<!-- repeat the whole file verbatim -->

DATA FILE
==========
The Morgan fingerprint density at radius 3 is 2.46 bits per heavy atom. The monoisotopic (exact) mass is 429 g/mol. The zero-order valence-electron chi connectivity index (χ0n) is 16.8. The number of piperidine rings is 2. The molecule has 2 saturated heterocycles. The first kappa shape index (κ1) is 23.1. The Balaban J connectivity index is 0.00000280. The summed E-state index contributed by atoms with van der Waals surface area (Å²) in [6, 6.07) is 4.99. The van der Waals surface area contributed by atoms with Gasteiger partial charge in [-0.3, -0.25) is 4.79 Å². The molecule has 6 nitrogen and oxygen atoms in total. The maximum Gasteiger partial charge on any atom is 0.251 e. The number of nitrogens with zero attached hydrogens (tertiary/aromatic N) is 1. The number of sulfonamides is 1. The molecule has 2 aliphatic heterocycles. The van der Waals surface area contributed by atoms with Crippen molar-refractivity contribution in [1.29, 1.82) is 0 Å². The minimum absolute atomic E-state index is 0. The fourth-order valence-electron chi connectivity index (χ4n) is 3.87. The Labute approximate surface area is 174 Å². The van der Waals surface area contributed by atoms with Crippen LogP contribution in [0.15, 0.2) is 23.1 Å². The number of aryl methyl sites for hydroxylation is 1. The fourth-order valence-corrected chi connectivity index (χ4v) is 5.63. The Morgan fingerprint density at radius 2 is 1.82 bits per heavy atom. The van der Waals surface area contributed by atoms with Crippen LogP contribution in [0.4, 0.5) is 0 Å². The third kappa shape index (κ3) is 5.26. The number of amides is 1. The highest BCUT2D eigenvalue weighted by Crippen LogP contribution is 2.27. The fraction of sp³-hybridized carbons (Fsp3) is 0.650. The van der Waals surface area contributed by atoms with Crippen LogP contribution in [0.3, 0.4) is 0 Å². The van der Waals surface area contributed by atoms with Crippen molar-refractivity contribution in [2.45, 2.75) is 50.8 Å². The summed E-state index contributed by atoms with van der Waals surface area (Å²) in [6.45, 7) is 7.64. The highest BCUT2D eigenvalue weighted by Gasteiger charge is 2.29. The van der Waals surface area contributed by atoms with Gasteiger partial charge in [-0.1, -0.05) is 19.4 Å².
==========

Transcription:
The Morgan fingerprint density at radius 3 is 2.46 bits per heavy atom. The monoisotopic (exact) mass is 429 g/mol. The zero-order valence-electron chi connectivity index (χ0n) is 16.8. The number of piperidine rings is 2. The molecule has 2 saturated heterocycles. The first kappa shape index (κ1) is 23.1. The Balaban J connectivity index is 0.00000280. The summed E-state index contributed by atoms with van der Waals surface area (Å²) in [6, 6.07) is 4.99. The van der Waals surface area contributed by atoms with Gasteiger partial charge in [-0.3, -0.25) is 4.79 Å². The molecule has 6 nitrogen and oxygen atoms in total. The maximum Gasteiger partial charge on any atom is 0.251 e. The number of nitrogens with zero attached hydrogens (tertiary/aromatic N) is 1. The number of sulfonamides is 1. The molecule has 2 aliphatic heterocycles. The van der Waals surface area contributed by atoms with Crippen molar-refractivity contribution in [1.29, 1.82) is 0 Å². The minimum absolute atomic E-state index is 0. The fourth-order valence-electron chi connectivity index (χ4n) is 3.87. The Labute approximate surface area is 174 Å². The van der Waals surface area contributed by atoms with Crippen LogP contribution in [0.15, 0.2) is 23.1 Å². The number of aryl methyl sites for hydroxylation is 1. The fourth-order valence-corrected chi connectivity index (χ4v) is 5.63. The Morgan fingerprint density at radius 2 is 1.82 bits per heavy atom. The van der Waals surface area contributed by atoms with Crippen LogP contribution in [0.4, 0.5) is 0 Å². The third kappa shape index (κ3) is 5.26. The number of amides is 1. The highest BCUT2D eigenvalue weighted by Crippen LogP contribution is 2.27. The fraction of sp³-hybridized carbons (Fsp3) is 0.650. The van der Waals surface area contributed by atoms with Crippen LogP contribution in [0.3, 0.4) is 0 Å². The van der Waals surface area contributed by atoms with Crippen molar-refractivity contribution in [2.45, 2.75) is 50.8 Å². The summed E-state index contributed by atoms with van der Waals surface area (Å²) in [6.45, 7) is 7.64. The highest BCUT2D eigenvalue weighted by Gasteiger charge is 2.29. The van der Waals surface area contributed by atoms with Gasteiger partial charge in [-0.1, -0.05) is 19.4 Å².